The U.S. House of Representatives’ Energy and Commerce Committee will consider language designed to ensure that electronic health information systems are interoperable (can talk to each other) as part of its markup of the so-called 21st Century Cures legislation by Chairman Fred Upton, R-Mich., and Diana DeGette, D-Colo.
This reported by Congressional Quarterly.
In an interview last week, Texas Republican Michael C. Burgess told Congressional Quarterly that he has long been concerned about incentive programs to get health care providers to adopt electronic health record systems, which were included in the 2009 stimulus package. In his view, the programs pushed a lot of money out the door without a clear plan for what should be accomplished and the results have been disappointing.
Burgess told Congressional Quarterly that his effort will build on interoperability provisions in a recently-enacted law that changes the way Medicare doctors are paid. The legislation set a national goal of achieving widespread exchange of health information through certified technology by the end of 2018. (NAHAM News will be looking into this.)
The American Hospital Association cited the Medicare law’s new interoperability requirements and maintained that putting additional constraints on providers is unnecessary and could limit flexibility. AHA recommended that the committee focus on developing policies that ensure vendors are accountable for designing and supporting interoperable products.
The American Medical Association reportedly favors language that instructs the administration to develop tools to ensure that recipients and patients are accurately identified, among other things.
Accurate patient identification? Wow, but I digress again.
The AMA pointed to the federal incentive program for "meaningful use" in outlining the problems with interoperability.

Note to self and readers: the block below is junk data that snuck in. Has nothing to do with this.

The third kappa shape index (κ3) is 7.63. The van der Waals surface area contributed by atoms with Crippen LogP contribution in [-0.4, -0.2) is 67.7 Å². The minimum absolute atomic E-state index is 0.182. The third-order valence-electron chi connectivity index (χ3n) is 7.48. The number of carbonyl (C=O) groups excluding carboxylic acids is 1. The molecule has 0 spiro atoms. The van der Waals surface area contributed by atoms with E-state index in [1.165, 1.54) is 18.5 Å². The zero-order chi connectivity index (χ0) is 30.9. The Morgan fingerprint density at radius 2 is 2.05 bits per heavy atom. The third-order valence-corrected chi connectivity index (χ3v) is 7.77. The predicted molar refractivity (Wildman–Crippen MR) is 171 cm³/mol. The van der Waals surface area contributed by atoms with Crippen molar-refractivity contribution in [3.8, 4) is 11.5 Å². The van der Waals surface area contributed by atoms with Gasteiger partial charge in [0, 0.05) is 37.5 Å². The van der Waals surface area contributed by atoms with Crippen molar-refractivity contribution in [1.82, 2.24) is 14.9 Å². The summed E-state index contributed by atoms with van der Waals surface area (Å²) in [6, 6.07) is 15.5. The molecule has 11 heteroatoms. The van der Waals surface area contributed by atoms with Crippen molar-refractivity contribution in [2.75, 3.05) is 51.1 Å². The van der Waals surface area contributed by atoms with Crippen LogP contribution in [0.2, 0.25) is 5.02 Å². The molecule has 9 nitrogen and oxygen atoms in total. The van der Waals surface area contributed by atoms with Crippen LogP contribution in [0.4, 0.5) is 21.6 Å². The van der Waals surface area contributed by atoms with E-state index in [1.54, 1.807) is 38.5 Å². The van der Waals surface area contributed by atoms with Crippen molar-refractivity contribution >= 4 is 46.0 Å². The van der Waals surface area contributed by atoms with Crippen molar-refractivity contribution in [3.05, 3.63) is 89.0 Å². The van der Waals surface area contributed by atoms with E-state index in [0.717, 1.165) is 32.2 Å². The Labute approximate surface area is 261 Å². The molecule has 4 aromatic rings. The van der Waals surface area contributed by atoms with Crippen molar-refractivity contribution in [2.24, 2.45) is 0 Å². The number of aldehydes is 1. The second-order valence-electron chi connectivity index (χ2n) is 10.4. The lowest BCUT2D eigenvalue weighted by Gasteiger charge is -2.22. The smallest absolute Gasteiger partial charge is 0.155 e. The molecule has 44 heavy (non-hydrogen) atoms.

The existing program gives Medicare or Medicaid bonus payments to physicians, hospitals and other providers who demonstrate that they "meaningfully use" electronic health records and in later stages, penalizes providers who don't comply.
Physicians and the companies that sell the technology are focused on meeting the complex requirements of the existing program "and often do not have the time and resources to focus on actions that fall outside of the numerous MU measures—including interoperability.”
Congressional Quarterly also reports that the Senate Health, Education, Labor and Pensions Chairman Lamar Alexander also wants to address concerns about electronic health records, though his committee is not as far along as the House. From Senator Alexander –
The federal government has spent $28 billion to speed the adoption of electronic health records, and the result is that doctors don’t like the systems and many say they disrupt workflow, interrupt the doctor-patient relationship, and haven’t been worth the effort. We are working in the Senate health committee to identify the five or six things that Congress or the administration can do to help make the failed promise of electronic health records something that physicians and providers look forward to instead of something they endure.
Stay tuned. We’ll keep an eye on this legislation.